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Recycling rare earth metals from batteries

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Toyota has sold nearly 3 million Prius hybrid-drive automobiles, each of which contains a battery pack that has more than 20 lbs. of an exotic metal called lanthanum. Lanthanum, like most of the 17 so-called rare earth elements, primarily comes from China, which has recently tightened export quotas. Special properties of rare earth metals make them highly useful for batteries, magnets and electric motors, and China wants to reserve them for its domestic industries.

Tension between rising demand for lanthanum, which has been infrequently used in products before now, and uncertain supply has created growing interest in finding ways to recycle the millions of batteries that will be coming out of hybrid and plug-in electric cars using nickel-metal hydride batteries. There are plenty of precedents.

Conventional lead-acid 12-volt automobile batteries are among the globe’s most recycled products. The Environmental Protection Agency (EPA) said that more than 90 percent of the 100 million lead-acid batteries replaced each year in the United States are recycled.


Lead-acid batteries are highly recyclable. Nearly all the lead can be recycled into new batteries or other products. The sulfuric acid electrolyte can be converted for use in fertilizer and elsewhere. The cases, made of plastic, can also be recycled. In addition to well established technology and processes for turning used batteries into new products, there is a nearly universal collection system consisting of retailers who sell new batteries.

Recycling of lithium used in batteries is not as widespread but is still fairly well developed. Lithium, which is not a rare earth metal and is primarily sourced from Chile rather than China, is also used in many rechargeable batteries including some electric vehicles. The low cost of virgin mined lithium makes recycling lithium-ion batteries less economically attractive than conventional lead-acid batteries. Still, San Diego-based Kinsbursky Brothers has, with the help of a $9.5 million Department of Energy grant to its Toxco subsidiary, been building a plant in Lancaster, Ohio that will be able to process large volumes of lithium-ion car batteries when it opens later this year.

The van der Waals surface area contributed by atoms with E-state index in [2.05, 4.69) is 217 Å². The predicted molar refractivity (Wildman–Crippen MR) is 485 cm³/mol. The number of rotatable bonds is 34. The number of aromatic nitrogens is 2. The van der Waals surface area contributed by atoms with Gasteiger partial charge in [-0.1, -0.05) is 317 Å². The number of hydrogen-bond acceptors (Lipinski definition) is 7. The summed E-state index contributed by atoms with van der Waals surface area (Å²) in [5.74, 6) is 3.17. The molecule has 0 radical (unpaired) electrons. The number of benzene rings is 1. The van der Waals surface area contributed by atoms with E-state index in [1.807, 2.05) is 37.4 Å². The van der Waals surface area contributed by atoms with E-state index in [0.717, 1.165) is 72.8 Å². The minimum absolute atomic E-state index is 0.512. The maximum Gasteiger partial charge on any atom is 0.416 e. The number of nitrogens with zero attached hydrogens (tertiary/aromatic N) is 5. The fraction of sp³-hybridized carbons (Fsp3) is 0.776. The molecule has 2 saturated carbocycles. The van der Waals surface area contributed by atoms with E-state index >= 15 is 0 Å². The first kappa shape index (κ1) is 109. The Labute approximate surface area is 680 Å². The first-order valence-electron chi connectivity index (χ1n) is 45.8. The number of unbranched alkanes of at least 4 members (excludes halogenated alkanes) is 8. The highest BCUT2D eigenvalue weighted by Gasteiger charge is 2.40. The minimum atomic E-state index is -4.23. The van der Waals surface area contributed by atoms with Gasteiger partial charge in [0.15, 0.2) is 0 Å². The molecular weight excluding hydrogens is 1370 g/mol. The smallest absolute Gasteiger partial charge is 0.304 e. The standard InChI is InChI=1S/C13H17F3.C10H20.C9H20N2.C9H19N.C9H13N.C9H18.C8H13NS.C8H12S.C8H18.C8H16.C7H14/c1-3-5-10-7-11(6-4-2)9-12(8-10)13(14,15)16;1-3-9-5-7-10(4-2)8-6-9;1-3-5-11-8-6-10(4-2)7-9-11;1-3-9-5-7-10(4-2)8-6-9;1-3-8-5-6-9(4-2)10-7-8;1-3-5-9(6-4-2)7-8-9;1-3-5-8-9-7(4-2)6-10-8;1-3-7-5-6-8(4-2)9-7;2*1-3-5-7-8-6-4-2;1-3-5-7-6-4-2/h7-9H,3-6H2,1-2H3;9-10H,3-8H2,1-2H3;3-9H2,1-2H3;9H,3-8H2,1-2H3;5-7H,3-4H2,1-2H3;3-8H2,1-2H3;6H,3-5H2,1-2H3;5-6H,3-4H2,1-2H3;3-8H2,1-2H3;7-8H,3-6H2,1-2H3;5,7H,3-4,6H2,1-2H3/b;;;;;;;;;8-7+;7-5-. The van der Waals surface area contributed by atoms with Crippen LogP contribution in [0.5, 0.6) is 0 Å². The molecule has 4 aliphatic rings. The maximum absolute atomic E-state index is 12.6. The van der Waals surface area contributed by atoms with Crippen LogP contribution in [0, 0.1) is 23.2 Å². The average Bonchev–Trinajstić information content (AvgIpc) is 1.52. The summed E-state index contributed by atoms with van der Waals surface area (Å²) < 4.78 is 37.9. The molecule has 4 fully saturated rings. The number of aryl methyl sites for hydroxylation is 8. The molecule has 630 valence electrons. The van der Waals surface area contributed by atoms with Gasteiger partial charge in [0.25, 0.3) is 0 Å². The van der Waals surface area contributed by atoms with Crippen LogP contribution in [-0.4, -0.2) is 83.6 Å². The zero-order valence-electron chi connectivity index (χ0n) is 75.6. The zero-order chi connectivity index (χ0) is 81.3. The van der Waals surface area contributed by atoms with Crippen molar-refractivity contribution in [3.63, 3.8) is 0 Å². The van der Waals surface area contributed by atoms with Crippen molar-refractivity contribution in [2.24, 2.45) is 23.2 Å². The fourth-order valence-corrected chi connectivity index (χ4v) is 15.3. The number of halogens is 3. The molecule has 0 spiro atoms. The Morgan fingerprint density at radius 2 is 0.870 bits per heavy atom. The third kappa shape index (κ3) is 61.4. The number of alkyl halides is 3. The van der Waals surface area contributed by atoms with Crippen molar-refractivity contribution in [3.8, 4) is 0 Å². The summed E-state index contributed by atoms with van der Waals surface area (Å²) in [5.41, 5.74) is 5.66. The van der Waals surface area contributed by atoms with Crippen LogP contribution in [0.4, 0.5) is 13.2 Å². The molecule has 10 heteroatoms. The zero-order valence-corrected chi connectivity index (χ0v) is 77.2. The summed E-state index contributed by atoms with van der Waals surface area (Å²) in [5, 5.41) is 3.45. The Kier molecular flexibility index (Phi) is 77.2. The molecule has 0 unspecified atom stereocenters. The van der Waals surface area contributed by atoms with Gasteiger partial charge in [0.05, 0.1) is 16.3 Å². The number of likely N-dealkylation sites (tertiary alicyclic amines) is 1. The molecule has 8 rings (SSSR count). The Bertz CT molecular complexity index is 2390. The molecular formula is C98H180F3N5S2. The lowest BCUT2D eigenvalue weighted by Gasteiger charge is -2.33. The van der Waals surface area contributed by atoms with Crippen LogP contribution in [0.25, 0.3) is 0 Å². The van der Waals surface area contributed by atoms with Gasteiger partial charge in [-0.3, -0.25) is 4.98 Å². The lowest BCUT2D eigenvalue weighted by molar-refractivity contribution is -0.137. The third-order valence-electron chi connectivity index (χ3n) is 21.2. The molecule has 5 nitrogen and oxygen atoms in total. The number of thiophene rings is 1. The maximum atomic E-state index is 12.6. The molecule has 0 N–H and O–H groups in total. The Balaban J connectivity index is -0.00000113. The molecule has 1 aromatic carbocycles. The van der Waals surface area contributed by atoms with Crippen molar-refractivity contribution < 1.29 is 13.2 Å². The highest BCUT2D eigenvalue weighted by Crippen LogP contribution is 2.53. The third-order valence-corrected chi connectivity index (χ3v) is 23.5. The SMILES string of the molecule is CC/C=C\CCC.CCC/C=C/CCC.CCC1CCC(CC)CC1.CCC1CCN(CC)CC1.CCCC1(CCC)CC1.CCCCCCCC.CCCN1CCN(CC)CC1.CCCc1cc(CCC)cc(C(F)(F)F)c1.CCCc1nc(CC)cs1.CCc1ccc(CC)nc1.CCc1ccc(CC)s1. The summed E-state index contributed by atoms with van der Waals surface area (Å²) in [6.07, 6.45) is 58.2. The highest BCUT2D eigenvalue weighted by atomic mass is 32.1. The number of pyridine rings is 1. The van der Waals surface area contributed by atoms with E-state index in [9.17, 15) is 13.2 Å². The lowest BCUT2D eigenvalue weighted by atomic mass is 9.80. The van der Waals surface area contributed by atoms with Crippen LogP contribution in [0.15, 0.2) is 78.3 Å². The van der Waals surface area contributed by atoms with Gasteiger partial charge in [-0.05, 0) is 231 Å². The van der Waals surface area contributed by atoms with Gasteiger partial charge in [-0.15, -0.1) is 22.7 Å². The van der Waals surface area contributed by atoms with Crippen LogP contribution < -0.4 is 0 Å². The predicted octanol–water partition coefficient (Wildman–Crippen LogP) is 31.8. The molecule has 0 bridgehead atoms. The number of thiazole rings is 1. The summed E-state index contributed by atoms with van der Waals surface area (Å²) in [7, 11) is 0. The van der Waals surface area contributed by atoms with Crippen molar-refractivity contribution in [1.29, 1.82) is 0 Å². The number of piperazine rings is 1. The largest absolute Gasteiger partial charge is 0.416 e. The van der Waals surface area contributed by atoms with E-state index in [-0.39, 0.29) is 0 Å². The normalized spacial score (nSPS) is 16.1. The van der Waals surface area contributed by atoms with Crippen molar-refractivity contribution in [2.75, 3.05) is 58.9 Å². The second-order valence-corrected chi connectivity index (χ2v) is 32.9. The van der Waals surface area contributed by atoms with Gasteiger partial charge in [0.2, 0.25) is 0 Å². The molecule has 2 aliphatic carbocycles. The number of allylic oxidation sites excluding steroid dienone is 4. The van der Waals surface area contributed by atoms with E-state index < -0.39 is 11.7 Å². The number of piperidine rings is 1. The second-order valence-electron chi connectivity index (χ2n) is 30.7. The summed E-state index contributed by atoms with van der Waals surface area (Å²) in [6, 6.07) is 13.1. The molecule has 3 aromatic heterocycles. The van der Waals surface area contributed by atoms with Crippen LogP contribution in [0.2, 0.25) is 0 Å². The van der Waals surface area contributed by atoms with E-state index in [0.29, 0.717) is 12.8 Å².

The situation is very different with nickel metal hydride car batteries containing lanthanum. While a number of initiatives are underway to set up systems for collecting and processing these batteries to recover the lanthanum, few are past the experimental stage and none are in full production.

Honda recently began working with Japan Metals & Chemicals Co. to extract the lanthanum from nickel-metal hydride vehicle batteries used in its hybrid-drive vehicles. The automaker will collect the batteries and ship them to a central facility for processing. Like other nickel-metal hydride battery recyclers, Honda had been recycling the nickel for production of stainless steel, but not the lanthanum. The new process extracts 80 percent or more of the rare earth metals contained in used nickel-metal hydride batteries, the company said. “Our goal is to reuse extracted rare earth metals not only for nickel-metal hydride batteries but also for a wide range of our products including motorcycles, automobiles and power products,” company spokesperson Marco Frommer said.